71	     only keys of the specified subtype (e.g. tpm) will be matched.  For
72	     instance:
73	
74		keyctl search @s asymmetric tpm:5acc2142
75	
76	Looking in /proc/keys, the last 8 hex digits of the key fingerprint are
77	displayed, along with the subtype:
78	
79		1a39e171 I-----     1 perm 3f010000     0     0 asymmetri modsign.0: DSA 5acc2142 []
80	
81	
82	=========================
83	ACCESSING ASYMMETRIC KEYS
84	=========================
85	
86	For general access to asymmetric keys from within the kernel, the following
87	inclusion is required:
88	
89		#include <crypto/public_key.h>
90	
91	This gives access to functions for dealing with asymmetric / public keys.
92	Three enums are defined there for representing public-key cryptography
93	algorithms:
94	
95		enum pkey_algo
96	
97	digest algorithms used by those:
98	
99		enum pkey_hash_algo
100	
101	and key identifier representations:
102	
103		enum pkey_id_type
104	
105	Note that the key type representation types are required because key
106	identifiers from different standards aren't necessarily compatible.  For
107	instance, PGP generates key identifiers by hashing the key data plus some
108	PGP-specific metadata, whereas X.509 has arbitrary certificate identifiers.
109	
110	The operations defined upon a key are:
111	
112	 (1) Signature verification.
113	
114	Other operations are possible (such as encryption) with the same key data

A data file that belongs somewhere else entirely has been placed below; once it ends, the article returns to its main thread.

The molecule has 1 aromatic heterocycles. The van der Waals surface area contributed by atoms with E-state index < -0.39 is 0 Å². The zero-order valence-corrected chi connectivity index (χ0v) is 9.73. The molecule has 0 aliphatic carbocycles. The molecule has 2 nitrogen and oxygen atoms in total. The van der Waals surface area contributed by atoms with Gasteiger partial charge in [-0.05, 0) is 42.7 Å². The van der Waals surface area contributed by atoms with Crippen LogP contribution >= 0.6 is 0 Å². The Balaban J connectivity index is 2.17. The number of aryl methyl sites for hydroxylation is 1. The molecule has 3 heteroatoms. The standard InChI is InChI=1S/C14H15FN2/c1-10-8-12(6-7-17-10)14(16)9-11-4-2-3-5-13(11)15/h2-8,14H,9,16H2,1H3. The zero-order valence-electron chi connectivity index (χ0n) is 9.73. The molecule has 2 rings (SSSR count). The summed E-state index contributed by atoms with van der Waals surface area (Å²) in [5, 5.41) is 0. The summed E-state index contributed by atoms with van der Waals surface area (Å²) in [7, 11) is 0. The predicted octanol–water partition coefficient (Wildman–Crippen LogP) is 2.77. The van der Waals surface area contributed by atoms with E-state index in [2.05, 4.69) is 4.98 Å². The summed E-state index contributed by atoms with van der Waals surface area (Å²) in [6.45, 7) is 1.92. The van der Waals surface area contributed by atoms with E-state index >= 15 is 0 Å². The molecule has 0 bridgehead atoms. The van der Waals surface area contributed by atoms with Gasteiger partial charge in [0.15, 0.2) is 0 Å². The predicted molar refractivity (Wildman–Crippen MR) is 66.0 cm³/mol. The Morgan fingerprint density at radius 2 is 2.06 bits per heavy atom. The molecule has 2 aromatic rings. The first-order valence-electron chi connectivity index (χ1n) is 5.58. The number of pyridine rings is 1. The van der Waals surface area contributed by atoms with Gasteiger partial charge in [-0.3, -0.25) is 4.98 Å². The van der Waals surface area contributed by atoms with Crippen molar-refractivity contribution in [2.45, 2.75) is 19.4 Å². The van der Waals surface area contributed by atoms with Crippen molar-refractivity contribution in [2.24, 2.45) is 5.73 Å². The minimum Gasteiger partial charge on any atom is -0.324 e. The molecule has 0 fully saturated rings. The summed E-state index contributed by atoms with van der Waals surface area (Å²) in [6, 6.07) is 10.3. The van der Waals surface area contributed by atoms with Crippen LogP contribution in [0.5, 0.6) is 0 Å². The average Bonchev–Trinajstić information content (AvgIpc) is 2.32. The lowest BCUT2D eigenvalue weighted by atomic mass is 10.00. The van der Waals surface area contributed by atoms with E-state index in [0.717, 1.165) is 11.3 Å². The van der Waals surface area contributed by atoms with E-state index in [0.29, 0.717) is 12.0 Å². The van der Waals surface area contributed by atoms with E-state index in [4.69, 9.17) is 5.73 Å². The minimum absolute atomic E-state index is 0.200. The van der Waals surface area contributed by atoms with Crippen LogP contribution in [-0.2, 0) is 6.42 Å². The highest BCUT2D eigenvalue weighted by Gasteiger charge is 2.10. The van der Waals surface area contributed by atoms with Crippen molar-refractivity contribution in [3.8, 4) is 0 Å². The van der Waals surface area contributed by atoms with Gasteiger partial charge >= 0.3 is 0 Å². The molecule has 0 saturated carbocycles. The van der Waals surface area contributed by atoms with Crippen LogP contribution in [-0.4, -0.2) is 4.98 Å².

115	required for verification, but not currently supported, and others
116	(eg. decryption and signature generation) require extra key data.
117	
118	
119	SIGNATURE VERIFICATION
120	----------------------
121	
122	An operation is provided to perform cryptographic signature verification, using
123	an asymmetric key to provide or to provide access to the public key.
124	
125		int verify_signature(const struct key *key,
126				     const struct public_key_signature *sig);
127	
128	The caller must have already obtained the key from some source and can then use
129	it to check the signature.  The caller must have parsed the signature and
130	transferred the relevant bits to the structure pointed to by sig.
131	
132		struct public_key_signature {
133			u8 *digest;
134			u8 digest_size;
135			enum pkey_hash_algo pkey_hash_algo : 8;
136			u8 nr_mpi;
137			union {
138				MPI mpi[2];
139				...
140			};
141		};
142	
143	The algorithm used must be noted in sig->pkey_hash_algo, and all the MPIs that
144	make up the actual signature must be stored in sig->mpi[] and the count of MPIs
145	placed in sig->nr_mpi.
146	
147	In addition, the data must have been digested by the caller and the resulting
148	hash must be pointed to by sig->digest and the size of the hash be placed in
149	sig->digest_size.
150	
151	The function will return 0 upon success or -EKEYREJECTED if the signature
152	doesn't match.
153	
154	The function may also return -ENOTSUPP if an unsupported public-key algorithm
155	or public-key/hash algorithm combination is specified or the key doesn't
156	support the operation; -EBADMSG or -ERANGE if some of the parameters have weird
157	data; or -ENOMEM if an allocation can't be performed.  -EINVAL can be returned